Monday, 8 January 2018

Dawn 'til Dusk - The York Bird Race 2018 (Part One)

For the last two years, Team Nevermind the Woodcocks, consisting of Emanuela Buizza, Paul Brook, Rich Baines and myself have raced round York competing in the Mike Clegg Memorial Bird Race, trying to see or hear as many species as possible within the York Recording Area. Last year, we scored a healthy 95, landing us second to the epic efforts of the York Upstarts who smashed the York record with a colossal 105! So, to this year....

My day started with a mild hangover and heavy cold, suppressed by a heavy dose of excitement for the day ahead. The team assembled in the cold, dark dawn, silent and focused, ready for the off.

Our first sighting was, unexpectedly, of a probable burglar lurking on the corner of the street, but he could have been a worker on the early shift, waiting for his lift. We decided to move on. Nearby, my faithful Grey Partridges called right on cue, as the tentative light of dawn silhouetted the line of oaks to our east, along the Acaster road.

On through the gathering dawn to Castle Howard. It seemed like only hours since I was last here, probably because that's all it was. A conveyor of Common and Black-headed Gulls snaked out of the mirror-like lake in a sinuous belt heading off into the lightening sky. Among them, my lovely Med Gull slipped away unseen. The air was alive with duck and geese calls; we strained half-awake ears for the unusual. A Yellowhammer called, and it gained its place on our growing list.

3/4 of Nevermind the Woodcocks (Emanuela, Rich, Paul) ready for grilling Castle Howard in the half-light

On round the lake we soon found two of our targets for this site, Goosander and Mandarin. Small birds were beginning to stir, mostly unseen in the scrub along the lake edge, but letting us know they were awake, with a repertoire of calls. Rich and me called out the species in succession and did our best to get Paul and Emanuela on to things, which given the cacophony, was not easy. A Meadow Pipit went over calling thrice, sadly, it got away before I could announce it to the team. A Marsh Tit called - great -one of our targets, but no, it was a Great Tit, mimicking the characteristic, explosive 'pitchew'! of a Marsh. No! This wasn't fair! I had seen two Marsh Tits in this very stretch of hedge yesterday. We had to move on, so lacking in Marsh Tit, we started to walk back, adding further birds to our list, including useful ticks such as Treecreeper.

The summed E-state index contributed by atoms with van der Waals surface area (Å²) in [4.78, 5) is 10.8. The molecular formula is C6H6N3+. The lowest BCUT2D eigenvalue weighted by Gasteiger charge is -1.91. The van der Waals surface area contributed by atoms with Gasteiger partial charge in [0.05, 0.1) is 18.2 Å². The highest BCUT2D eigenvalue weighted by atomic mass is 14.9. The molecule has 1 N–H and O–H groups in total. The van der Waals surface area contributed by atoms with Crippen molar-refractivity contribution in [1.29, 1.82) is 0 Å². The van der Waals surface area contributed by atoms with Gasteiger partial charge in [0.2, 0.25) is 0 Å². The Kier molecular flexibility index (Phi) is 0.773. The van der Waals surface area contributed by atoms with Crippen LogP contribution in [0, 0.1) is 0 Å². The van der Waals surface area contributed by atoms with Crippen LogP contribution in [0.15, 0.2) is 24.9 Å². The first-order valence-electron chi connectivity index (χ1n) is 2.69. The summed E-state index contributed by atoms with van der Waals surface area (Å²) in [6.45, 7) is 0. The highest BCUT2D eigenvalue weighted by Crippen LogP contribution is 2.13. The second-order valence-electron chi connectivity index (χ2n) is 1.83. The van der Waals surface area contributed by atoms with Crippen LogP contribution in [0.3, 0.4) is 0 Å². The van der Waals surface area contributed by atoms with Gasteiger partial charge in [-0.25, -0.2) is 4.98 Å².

As we rounded the corner of the lake, I was half-distracted by a Great Spotted Woodpecker that I thought I'd heard, so only partly processed the liquid 'chet-chet-chet' coming from the lake-edge. As we got nearer it called again and then it suddenly clicked what we were hearing: a Cetti's Warbler! Boom! This was very unexpected and a great bonus bird. It is the only about the 12th record for York and the first one away from the LDV! I felt we would have no chance of seeing this vocal but skulking little guy, but as Paul had not seen one, we thought we'd have quick look. And luck was on our side, as the bird flew past us landing in full view on a twig. It then carried on flying into the reed swamp and disappeared, although we could still hear it calling. This more than made up for the lack of a Marsh Tit!